Common Medical Assisting Misconceptions
To the general public, the job of medical assistants is perceived as an odd mixture of administrative assistants, nurses, billing and coding technicians, and receptionists. While the medical assistant role does have a large variance of duties, it is distinct from these other occupations yet shares many of their characteristics. Medical assistants play a vital role in healthcare administration as well as patient care, facility operations, and overall productivity of a healthcare medical organization. Below we will identify some of the most common misconceptions about the medical assistant position and reveal the truth behind them.
It’s a Job, Not a Career
This perception is entirely false. The medical assistant position is a full-time, often intensive career that requires formal training. There is also a very high demand for qualified medical assistants across the healthcare industry. According to the Bureau of Labor Statistics, the medical assistant position is projected to grow 23% between 2014 and 2024. Another factor influencing false public perceptions is the idea that a medical assistant position is just a stepping stone to another medical profession. The fact is that many medical assistants stay at one facility, under one doctor for their entire careers simply because they love the work. Medical assistants have almost limitless specialties they can go into as far as healthcare goes. Medical assistant positions exist in every kind of medical practice. Additionally, because medical assistants are tasked with many different duties, they gain experience in many different healthcare roles which makes them prime candidates for promotion within healthcare organizations.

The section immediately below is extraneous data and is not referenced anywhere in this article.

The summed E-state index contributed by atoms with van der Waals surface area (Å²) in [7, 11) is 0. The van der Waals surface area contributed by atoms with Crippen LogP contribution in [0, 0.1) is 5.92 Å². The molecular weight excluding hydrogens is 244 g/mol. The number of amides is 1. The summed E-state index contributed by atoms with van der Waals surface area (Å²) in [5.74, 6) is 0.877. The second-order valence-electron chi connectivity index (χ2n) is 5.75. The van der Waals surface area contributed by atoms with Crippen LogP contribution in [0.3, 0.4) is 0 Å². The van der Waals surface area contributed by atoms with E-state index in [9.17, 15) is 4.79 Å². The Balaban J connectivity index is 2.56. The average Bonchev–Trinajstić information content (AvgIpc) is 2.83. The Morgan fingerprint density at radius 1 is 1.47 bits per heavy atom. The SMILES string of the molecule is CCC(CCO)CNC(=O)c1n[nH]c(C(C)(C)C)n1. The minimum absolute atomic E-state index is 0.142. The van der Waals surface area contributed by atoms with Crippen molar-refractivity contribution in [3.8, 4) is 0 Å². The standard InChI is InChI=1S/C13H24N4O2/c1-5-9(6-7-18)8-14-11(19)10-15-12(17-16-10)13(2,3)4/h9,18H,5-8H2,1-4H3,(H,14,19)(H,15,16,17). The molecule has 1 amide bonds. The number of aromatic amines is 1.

It’s an Easy Job, Anyone Can Do It
Many people think that medical assistants have an easy job and that anyone could do it with a little on-the-job training. The reality is that medical assistants are trained medical professionals that have undergone specific higher education for the job. Education requirements vary from state-to-state, but most employers require a degree program of some type, usually a certification or associate’s degree. Medical assisting students receive training in a wide variety of medical practices, as well as legal, insurance, administrative, and clinical practices. Depending on if a medical assistant goes into a medical specialty, of which there are many, even more training is required. In a fast-paced environment like a medical facility, education and training are definitely required.
It’s a Boring Job, They Only Work in Doctor’s Offices
A widely held misconception about medical assistants is that they only work in doctor’s offices and clinics, acting as receptionists or administrative assistants more or less. While some medical assistants do indeed work in individual physician practices and clinics, many choose to work in a variety of other medical settings, including but not limited to:
- Urgent Care Centers
- Surgical Centers
- EKG and Imaging Centers
- Medical Laboratories
- And a variety of specialized medical facilities (chiropractic, orthopedic, geriatric, OBGYN, etc.)
Once a medical assistant has completed their formal education, is certified, and has some work experience, he or she may enter any medical specialty available to them. Among the greatest positives of being a medical assistant is that nearly every healthcare facility needs at least one.